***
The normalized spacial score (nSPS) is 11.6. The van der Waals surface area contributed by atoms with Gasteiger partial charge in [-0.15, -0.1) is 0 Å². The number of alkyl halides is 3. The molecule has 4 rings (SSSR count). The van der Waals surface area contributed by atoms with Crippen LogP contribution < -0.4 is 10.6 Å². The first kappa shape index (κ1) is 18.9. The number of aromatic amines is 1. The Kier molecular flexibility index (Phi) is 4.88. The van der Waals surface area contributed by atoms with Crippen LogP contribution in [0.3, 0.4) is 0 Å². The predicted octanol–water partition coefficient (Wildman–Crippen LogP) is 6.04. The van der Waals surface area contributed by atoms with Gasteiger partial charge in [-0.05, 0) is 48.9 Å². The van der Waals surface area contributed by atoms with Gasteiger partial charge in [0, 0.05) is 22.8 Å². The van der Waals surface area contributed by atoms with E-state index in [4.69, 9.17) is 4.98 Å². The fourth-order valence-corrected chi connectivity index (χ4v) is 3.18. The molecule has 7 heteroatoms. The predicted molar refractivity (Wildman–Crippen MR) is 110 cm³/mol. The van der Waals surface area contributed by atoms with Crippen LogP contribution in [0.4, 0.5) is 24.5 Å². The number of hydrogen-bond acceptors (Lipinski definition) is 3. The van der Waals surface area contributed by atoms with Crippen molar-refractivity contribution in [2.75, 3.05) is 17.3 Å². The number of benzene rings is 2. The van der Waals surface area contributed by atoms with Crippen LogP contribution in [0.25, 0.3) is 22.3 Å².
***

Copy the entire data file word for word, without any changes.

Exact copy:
The normalized spacial score (nSPS) is 11.6. The van der Waals surface area contributed by atoms with Gasteiger partial charge in [-0.15, -0.1) is 0 Å². The number of alkyl halides is 3. The molecule has 4 rings (SSSR count). The van der Waals surface area contributed by atoms with Crippen LogP contribution < -0.4 is 10.6 Å². The first kappa shape index (κ1) is 18.9. The number of aromatic amines is 1. The Kier molecular flexibility index (Phi) is 4.88. The van der Waals surface area contributed by atoms with Crippen LogP contribution in [0.3, 0.4) is 0 Å². The predicted octanol–water partition coefficient (Wildman–Crippen LogP) is 6.04. The van der Waals surface area contributed by atoms with Gasteiger partial charge in [-0.05, 0) is 48.9 Å². The van der Waals surface area contributed by atoms with Gasteiger partial charge in [0, 0.05) is 22.8 Å². The van der Waals surface area contributed by atoms with E-state index in [4.69, 9.17) is 4.98 Å². The fourth-order valence-corrected chi connectivity index (χ4v) is 3.18. The molecule has 7 heteroatoms. The predicted molar refractivity (Wildman–Crippen MR) is 110 cm³/mol. The van der Waals surface area contributed by atoms with Crippen LogP contribution in [0.4, 0.5) is 24.5 Å². The number of hydrogen-bond acceptors (Lipinski definition) is 3. The van der Waals surface area contributed by atoms with Crippen molar-refractivity contribution in [2.75, 3.05) is 17.3 Å². The number of benzene rings is 2. The van der Waals surface area contributed by atoms with Crippen LogP contribution in [0.25, 0.3) is 22.3 Å².